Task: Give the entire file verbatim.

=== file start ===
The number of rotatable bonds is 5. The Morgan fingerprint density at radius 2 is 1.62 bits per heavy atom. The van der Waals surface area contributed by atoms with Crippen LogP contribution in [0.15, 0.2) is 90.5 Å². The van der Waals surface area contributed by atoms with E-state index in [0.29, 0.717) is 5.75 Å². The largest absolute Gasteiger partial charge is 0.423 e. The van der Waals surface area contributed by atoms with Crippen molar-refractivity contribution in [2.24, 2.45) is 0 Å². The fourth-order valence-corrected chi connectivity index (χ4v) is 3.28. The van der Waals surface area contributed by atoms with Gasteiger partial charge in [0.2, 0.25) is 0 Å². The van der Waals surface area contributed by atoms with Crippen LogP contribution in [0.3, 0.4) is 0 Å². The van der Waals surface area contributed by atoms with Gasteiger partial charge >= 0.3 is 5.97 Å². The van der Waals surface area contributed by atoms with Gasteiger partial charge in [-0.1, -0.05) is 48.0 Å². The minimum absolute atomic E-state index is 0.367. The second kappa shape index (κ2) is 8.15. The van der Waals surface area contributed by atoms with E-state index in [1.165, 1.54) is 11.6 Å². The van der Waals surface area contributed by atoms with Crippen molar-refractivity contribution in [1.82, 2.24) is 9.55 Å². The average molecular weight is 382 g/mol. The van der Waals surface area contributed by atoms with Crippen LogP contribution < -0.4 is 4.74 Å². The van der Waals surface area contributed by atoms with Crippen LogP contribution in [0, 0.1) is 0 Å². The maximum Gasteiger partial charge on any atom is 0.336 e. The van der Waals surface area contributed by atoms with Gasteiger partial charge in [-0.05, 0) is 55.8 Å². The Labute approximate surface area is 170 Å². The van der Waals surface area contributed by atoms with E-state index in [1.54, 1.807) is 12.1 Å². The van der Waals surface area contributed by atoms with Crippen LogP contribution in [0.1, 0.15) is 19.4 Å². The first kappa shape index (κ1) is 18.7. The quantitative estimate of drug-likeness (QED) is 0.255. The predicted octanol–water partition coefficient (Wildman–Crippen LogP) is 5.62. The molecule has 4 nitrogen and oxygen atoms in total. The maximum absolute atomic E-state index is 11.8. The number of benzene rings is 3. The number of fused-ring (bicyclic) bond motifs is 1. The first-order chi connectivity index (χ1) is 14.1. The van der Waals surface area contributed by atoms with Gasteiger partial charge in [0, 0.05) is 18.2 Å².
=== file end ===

The number of rotatable bonds is 5. The Morgan fingerprint density at radius 2 is 1.62 bits per heavy atom. The van der Waals surface area contributed by atoms with Crippen LogP contribution in [0.15, 0.2) is 90.5 Å². The van der Waals surface area contributed by atoms with E-state index in [0.29, 0.717) is 5.75 Å². The largest absolute Gasteiger partial charge is 0.423 e. The van der Waals surface area contributed by atoms with Crippen molar-refractivity contribution in [2.24, 2.45) is 0 Å². The fourth-order valence-corrected chi connectivity index (χ4v) is 3.28. The van der Waals surface area contributed by atoms with Gasteiger partial charge in [0.2, 0.25) is 0 Å². The van der Waals surface area contributed by atoms with Crippen LogP contribution in [0.3, 0.4) is 0 Å². The van der Waals surface area contributed by atoms with Gasteiger partial charge >= 0.3 is 5.97 Å². The van der Waals surface area contributed by atoms with Gasteiger partial charge in [-0.1, -0.05) is 48.0 Å². The minimum absolute atomic E-state index is 0.367. The second kappa shape index (κ2) is 8.15. The van der Waals surface area contributed by atoms with E-state index in [1.165, 1.54) is 11.6 Å². The van der Waals surface area contributed by atoms with Crippen molar-refractivity contribution in [1.82, 2.24) is 9.55 Å². The average molecular weight is 382 g/mol. The van der Waals surface area contributed by atoms with Crippen LogP contribution < -0.4 is 4.74 Å². The van der Waals surface area contributed by atoms with Crippen LogP contribution in [0, 0.1) is 0 Å². The maximum Gasteiger partial charge on any atom is 0.336 e. The van der Waals surface area contributed by atoms with Gasteiger partial charge in [-0.05, 0) is 55.8 Å². The Labute approximate surface area is 170 Å². The van der Waals surface area contributed by atoms with E-state index in [1.54, 1.807) is 12.1 Å². The van der Waals surface area contributed by atoms with Crippen LogP contribution in [0.1, 0.15) is 19.4 Å². The first kappa shape index (κ1) is 18.7. The quantitative estimate of drug-likeness (QED) is 0.255. The predicted octanol–water partition coefficient (Wildman–Crippen LogP) is 5.62. The molecule has 4 nitrogen and oxygen atoms in total. The maximum absolute atomic E-state index is 11.8. The number of benzene rings is 3. The number of fused-ring (bicyclic) bond motifs is 1. The first-order chi connectivity index (χ1) is 14.1. The van der Waals surface area contributed by atoms with Gasteiger partial charge in [0, 0.05) is 18.2 Å².